In yet another example of the impact of industry influence on public health rule-making, the Alaska Marijuana Control Board approved rules (3-2) yesterday to allow marijuana smoking, vaping, and consuming edibles indoors in stand-alone retail shops that have been granted an onsite consumption endorsement. The three yes votes came from the two marijuana/cannabis industry representatives on the Board and the public safety representatives. The two no votes were from the public health and chair/rural representatives.

This decision is the result of persistent and relentless efforts over three years by the marijuana industry representatives on the Marijuana Control Board to promote onsite consumption over the objections of citizens who are concerned about health and safety, and are disturbed by the constant efforts to normalize marijuana use in Alaska.

The marijuana industry has taken pages directly out of Big Tobacco’s playbook by never taking no as an answer from the public, who continually voiced opposition to onsite consumption during previous comment periods, and working until they get a yes majority vote for bringing marijuana smoking indoors. Since many states have marijuana/cannabis representatives that serve on regulatory boards, it may be appropriate that they be required to recuse themselves from votes about public health policies like smoking/vaping indoors.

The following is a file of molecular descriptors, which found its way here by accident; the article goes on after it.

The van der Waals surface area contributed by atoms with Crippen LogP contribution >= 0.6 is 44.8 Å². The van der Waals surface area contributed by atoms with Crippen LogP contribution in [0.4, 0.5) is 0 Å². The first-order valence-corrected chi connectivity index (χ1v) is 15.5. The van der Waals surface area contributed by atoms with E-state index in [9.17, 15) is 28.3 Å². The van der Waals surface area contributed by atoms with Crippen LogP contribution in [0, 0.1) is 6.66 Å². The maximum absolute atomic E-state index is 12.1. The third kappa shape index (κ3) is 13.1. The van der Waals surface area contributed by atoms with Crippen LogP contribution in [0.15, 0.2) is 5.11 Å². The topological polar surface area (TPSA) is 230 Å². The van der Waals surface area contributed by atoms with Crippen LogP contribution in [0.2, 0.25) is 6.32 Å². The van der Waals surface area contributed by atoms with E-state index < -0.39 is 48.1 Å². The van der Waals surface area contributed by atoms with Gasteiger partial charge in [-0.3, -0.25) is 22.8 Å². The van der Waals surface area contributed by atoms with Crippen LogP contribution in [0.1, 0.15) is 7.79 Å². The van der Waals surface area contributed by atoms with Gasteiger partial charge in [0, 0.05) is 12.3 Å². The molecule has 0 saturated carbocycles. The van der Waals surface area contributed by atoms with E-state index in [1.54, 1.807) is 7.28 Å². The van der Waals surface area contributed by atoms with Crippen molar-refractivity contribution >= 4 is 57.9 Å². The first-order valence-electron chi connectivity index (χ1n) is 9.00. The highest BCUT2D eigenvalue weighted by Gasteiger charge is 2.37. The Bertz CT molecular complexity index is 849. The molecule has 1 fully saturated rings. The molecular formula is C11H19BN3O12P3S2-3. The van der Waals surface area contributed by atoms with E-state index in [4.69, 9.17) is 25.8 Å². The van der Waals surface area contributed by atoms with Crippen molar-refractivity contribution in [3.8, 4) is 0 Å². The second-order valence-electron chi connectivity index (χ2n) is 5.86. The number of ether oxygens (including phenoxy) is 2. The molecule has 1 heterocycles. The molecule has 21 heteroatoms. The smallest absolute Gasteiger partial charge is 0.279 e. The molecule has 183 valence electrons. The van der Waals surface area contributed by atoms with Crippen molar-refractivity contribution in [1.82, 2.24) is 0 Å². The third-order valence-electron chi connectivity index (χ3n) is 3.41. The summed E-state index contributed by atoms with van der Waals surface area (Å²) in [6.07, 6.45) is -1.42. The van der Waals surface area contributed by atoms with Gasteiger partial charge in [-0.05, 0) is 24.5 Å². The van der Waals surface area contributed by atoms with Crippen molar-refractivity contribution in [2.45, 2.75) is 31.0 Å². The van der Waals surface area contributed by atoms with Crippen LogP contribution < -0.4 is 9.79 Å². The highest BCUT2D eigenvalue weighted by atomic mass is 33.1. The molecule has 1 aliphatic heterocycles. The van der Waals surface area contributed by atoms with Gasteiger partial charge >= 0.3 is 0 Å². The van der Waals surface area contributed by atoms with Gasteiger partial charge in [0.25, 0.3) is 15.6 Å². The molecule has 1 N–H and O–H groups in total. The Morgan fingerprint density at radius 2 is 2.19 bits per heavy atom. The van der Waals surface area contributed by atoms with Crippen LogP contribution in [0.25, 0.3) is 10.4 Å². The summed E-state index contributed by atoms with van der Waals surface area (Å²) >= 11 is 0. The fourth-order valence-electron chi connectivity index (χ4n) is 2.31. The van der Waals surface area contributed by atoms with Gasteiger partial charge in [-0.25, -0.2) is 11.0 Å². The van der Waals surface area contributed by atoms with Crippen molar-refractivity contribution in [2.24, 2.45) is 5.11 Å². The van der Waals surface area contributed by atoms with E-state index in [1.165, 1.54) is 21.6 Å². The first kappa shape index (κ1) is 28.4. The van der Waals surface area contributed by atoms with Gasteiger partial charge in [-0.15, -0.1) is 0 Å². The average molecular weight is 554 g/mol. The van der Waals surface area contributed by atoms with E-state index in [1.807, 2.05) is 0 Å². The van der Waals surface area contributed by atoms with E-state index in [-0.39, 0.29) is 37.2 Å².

The new onsite consumption regulations will significantly roll-back current smokefree protections in Alaska by allowing smoking in marijuana shops where workers and the public will be exposed to the health risks of secondhand marijuana smoke exposure. Worker health and public health should take priority over profits from marijuana sales and enabling consumption. For example, recent research shows that particle concentrations from dabbing and vaporizing cannabis can create levels of indoor air pollution similar as those seen in extreme air pollution events like wildfires and severe industrial pollution. Exposure at these concentrations can cause cardiovascular and respiratory disease. All workplaces in Alaska should be free from exposure to secondhand smoke of all kinds, including marijuana.

Read more about Marijuana Smoke here